Putting a modern twist on the holiday spirit, researchers from the University of Zurich (Switzerland) gift a new piece of chromatin architecture that welcomes each and every chromosome to its party. And it comes from a surprisingly festive plant; Arabidopsis.
On a Hi-C run surveying chromatin architecture, the touring researchers encountered a number of landmarks. At first they came across the standard sights:
- Chromatin domains of each shape and size, but generally ranging several Mb.
- Not so surprisingly, the observation that the chromatin architecture is ‘linked to the epigenetic landscape’.
- A better correlation of nuclear size with long distance trans interactions than local cis interactions.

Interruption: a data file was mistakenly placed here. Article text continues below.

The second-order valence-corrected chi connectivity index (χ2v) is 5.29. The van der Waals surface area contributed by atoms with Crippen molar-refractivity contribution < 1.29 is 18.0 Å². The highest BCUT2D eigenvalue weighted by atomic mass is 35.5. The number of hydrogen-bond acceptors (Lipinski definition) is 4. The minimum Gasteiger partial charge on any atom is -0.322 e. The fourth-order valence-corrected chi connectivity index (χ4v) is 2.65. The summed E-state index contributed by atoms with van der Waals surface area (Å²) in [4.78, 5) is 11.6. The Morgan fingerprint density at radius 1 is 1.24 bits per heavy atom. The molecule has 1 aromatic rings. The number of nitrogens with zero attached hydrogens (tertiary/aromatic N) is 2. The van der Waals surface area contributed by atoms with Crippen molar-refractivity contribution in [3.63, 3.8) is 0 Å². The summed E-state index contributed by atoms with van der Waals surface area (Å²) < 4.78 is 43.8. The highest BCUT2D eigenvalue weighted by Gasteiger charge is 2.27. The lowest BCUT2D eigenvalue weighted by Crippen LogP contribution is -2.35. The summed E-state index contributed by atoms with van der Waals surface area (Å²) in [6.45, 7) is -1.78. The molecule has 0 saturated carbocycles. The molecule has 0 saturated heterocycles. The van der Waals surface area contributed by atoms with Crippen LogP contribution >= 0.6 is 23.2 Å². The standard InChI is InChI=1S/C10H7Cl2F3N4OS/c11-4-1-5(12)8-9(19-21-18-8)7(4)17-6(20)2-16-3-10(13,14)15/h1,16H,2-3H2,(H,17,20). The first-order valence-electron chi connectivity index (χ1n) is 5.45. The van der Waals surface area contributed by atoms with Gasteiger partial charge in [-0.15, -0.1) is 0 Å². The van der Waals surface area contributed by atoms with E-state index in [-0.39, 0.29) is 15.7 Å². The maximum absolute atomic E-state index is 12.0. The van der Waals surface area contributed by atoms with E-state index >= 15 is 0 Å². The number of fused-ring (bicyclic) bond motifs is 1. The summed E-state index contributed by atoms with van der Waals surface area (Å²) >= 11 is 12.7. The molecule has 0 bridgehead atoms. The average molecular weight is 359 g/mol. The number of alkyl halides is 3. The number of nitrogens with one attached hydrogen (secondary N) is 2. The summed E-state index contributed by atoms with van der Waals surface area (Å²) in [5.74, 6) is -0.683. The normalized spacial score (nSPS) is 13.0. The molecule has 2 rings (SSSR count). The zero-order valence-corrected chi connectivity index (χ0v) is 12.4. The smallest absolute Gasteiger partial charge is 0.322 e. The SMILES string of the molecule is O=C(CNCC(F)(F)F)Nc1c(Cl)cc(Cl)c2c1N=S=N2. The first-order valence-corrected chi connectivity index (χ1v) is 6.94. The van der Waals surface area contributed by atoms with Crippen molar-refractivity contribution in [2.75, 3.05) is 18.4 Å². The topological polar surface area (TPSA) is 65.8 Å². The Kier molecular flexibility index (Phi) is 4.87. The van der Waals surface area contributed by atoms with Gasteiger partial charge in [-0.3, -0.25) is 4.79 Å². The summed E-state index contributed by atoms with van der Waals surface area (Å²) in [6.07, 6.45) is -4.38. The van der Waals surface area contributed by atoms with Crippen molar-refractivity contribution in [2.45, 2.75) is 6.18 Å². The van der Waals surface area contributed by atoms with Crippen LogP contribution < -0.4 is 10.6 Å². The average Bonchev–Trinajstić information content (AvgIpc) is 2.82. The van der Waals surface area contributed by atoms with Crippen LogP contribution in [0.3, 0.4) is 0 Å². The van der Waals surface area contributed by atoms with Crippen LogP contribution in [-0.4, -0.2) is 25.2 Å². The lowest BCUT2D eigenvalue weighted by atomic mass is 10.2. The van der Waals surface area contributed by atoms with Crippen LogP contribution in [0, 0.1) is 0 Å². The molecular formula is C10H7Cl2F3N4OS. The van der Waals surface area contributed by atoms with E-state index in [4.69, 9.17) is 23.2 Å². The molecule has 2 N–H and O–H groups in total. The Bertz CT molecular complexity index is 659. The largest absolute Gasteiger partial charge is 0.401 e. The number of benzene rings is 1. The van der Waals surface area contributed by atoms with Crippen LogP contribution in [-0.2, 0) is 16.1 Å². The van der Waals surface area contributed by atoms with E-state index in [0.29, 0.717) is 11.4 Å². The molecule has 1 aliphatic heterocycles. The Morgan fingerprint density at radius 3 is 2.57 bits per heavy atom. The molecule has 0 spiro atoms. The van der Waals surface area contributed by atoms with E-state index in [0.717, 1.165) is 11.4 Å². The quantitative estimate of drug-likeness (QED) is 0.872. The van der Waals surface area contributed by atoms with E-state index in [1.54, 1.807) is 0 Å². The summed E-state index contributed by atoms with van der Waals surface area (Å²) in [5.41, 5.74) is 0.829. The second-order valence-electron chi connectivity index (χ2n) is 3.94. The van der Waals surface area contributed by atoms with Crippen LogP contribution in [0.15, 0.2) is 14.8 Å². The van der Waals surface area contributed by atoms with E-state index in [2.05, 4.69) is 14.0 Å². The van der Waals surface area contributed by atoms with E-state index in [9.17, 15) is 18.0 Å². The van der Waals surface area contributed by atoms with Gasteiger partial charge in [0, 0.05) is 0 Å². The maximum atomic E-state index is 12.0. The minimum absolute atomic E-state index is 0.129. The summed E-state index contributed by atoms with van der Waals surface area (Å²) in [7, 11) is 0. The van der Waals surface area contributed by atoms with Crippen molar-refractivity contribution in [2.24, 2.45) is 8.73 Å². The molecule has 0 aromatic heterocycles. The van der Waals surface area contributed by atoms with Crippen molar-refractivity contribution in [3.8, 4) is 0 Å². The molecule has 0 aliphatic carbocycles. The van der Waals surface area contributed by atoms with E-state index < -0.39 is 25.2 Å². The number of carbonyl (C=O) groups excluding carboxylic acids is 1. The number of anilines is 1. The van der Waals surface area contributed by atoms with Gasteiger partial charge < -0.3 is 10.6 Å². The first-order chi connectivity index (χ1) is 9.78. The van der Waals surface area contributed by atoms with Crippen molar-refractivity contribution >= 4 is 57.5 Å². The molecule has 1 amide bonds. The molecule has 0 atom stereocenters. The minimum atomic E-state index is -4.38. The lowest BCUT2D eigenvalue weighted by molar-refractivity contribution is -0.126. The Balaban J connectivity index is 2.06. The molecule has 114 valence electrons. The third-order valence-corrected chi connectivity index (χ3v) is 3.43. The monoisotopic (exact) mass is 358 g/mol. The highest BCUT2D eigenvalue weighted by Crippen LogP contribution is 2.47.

But then their journey took a turn most strange, when they encountered a delightful new structure that just couldn’t get enough chromosome. Termed KNOT, it:
- Interacts with genomic regions of all five Arabidopsis chromosomes.
- Has preferred bedfellows, termed KNOT ENGAGED ELEMENT (KEE) regions.
- KEE regions are found in heterochormatic islands that pop up in euchromatin and are associated with distinct epigenetic marks.
When it comes to biological function, the authors hypothesize that KNOT is tangled in the messy business of being a transposon trap. KEEs are similar to PIWI-interacting RNA (piRNA) clusters in that they represent the preferred landing sites of transposable elements.
Interestingly, the authors parallel KNOT to the flamenco locus of Drosophila, which also serves as a transposable element trap. This cross-species similarity leaves the authors hypothesizing that KNOT could be a conserved nuclear structure, with analogues in other eukaryotes.
Go see how the genome likes to place ancient epigenetic traps in Molecular Cell, December 2014